We are now crossing the Great Siberian Plain which stretches for a 1000 miles in all directions and the landscape is currently a mixture of heathland, open farming country and woods (not enough trees to be called a forest).
The Asian man and his wife slept head to toe on the other lower bunk and she was always having to give him a shove in order to have enough room on the berth.
The last long stop of the day was at Ishim and then for only ten minutes, but it was enough time to allow people to have a stretch and / or smoke and then at 22:20 hours we were off heading east again. As it was now getting late people were settling down to sleep, but because dusk had fallen the Provodnista decided to switch on all the carriages lights, so I had to get up and turn off the overhead light in the compartment before trying to get some sleep.
Thu 6 Jun ’13 – day 26 It was clunk, clunk, clonk as we travelled along as this stretch of track did not have continuous welded rail, or even scarf joints, but rails that butted end on and so there was a jolt every time that the bogies went over a joint in the track. Sleeping is not easy.
There are three short stops so I am awaken every time as the train jolts to a halt and then juddered as it pulled away again. We passed over the Irtysh River Bridge just before we reached Omsk, but as it was pitch black outside I couldn’t see a thing. Now at Moscow Time plus three hours and the Asian looking gent and his wife were getting off, so there was a lot of banging as they got ready to leave. The drunk has started to sober up and is now starting to say sorry, but what for I have no idea.
The empty berth was filled by a man with a small bag who just handed over his ticket once the train started again then covered himself with his jacket and fell asleep. The drunk had climbed back up in to the top berth (the young lad not having stirred) and we all dropped off.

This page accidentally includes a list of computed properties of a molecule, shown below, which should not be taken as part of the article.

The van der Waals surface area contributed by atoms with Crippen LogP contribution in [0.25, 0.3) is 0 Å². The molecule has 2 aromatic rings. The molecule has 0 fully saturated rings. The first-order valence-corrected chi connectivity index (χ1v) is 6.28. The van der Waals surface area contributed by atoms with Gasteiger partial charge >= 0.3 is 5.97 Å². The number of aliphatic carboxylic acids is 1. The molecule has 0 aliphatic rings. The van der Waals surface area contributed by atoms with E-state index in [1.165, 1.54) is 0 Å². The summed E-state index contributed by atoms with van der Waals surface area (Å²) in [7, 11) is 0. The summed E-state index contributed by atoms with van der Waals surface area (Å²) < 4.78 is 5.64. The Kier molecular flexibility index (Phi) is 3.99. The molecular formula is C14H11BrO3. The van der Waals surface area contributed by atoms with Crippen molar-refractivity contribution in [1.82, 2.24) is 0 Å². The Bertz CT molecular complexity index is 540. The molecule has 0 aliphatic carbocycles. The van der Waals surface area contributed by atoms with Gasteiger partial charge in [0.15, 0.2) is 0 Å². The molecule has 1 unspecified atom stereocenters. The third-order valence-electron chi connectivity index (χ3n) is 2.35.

Between Omsk and Novosibirsk the track has the greatest density of freight traffic of any railway line in the world.
As the track conditions are now much improved I was able to get some sleep and when I awoke as we pulled into Barabinsk at 04:19 hours Moscow Time (the whole network works on Moscow Time), the gent in the other lower berth had gone but whether it was here or at an earlier stop I had no idea.
A large lady with a young daughter were now the third set of people to occupy the other lower berth; she was wearing designer ripped jeans with toeless boots and the lass has a hair clasp with a rabbit on it – she then started playing games on an IPad (or the Russian equivalent) almost immediately.
The young lad in the berth above mine emerged to make himself a cup of tea and the drunk opened an eye before closing it again as he went back to sleep.
At the next long stop I went for a walk along the platform in order to get some fresh air and saw my first sight of a Babushka selling smoked fish.
The sky was cloudy and it was cool.
The family in the compartment forward of mine must have departed at some time but I didn’t see them go. It was like this all the time as people board or leave the train even at the very short stops. The Russian railway computer system must cope very well as I never saw an instance of a berth being double booked.
The train stopped at Kargat at 06:06 hours (Moscow time) for a couple of minutes and the electronic board on the wall of the station building indicated that the temperature was 10° C; it had also started to rain.
I did my ablutions – no hot water, but stripped off and used the flannel to wash all over; then cleaned my teeth; that felt good.
As time progressed people emerge from their compartments and headed off to the toilet; I spent most of the morning in the corridor just watching the world go by. A young girl wearing a Winnie the Poo top must think that I am very strange because every time she talked to me I just smiled in return as I had no idea what she was saying.
As we chugged along I tided up the compartment and then had a short snooze.
The train crossed the Ob River Bridge as we approached Novosibirsk and just before the station was an old steam engine on display. The city is considered to be the capital of Siberia and the station is a major rail junction; there was frantic activity as everyone was getting ready to depart. It was difficult to know where to stand as people were moving up and down the corridor or getting their bags out from under the bunks; as he leaves the compartment the drunk has sobered up and now realises that I do not speak Russian, but wanted to shake my hand as he left, I obliged and said Dasvidanya – goodbye.